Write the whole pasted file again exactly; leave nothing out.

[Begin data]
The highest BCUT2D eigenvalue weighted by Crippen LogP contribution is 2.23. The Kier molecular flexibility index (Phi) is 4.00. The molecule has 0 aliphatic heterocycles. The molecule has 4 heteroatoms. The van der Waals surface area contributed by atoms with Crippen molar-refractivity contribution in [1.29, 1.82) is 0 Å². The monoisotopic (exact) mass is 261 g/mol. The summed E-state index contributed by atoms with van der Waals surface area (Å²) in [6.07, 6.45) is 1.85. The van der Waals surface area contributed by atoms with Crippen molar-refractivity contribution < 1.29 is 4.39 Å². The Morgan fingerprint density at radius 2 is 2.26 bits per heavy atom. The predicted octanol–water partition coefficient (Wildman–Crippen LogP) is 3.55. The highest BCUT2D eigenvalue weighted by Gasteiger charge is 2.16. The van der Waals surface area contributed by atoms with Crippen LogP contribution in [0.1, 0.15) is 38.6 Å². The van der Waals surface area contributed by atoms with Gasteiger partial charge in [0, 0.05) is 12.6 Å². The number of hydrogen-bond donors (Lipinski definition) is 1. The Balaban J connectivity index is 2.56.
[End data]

The highest BCUT2D eigenvalue weighted by Crippen LogP contribution is 2.23. The Kier molecular flexibility index (Phi) is 4.00. The molecule has 0 aliphatic heterocycles. The molecule has 4 heteroatoms. The van der Waals surface area contributed by atoms with Crippen molar-refractivity contribution in [1.29, 1.82) is 0 Å². The monoisotopic (exact) mass is 261 g/mol. The summed E-state index contributed by atoms with van der Waals surface area (Å²) in [6.07, 6.45) is 1.85. The van der Waals surface area contributed by atoms with Crippen molar-refractivity contribution < 1.29 is 4.39 Å². The Morgan fingerprint density at radius 2 is 2.26 bits per heavy atom. The predicted octanol–water partition coefficient (Wildman–Crippen LogP) is 3.55. The highest BCUT2D eigenvalue weighted by Gasteiger charge is 2.16. The van der Waals surface area contributed by atoms with Crippen LogP contribution in [0.1, 0.15) is 38.6 Å². The van der Waals surface area contributed by atoms with Gasteiger partial charge in [0, 0.05) is 12.6 Å². The number of hydrogen-bond donors (Lipinski definition) is 1. The Balaban J connectivity index is 2.56.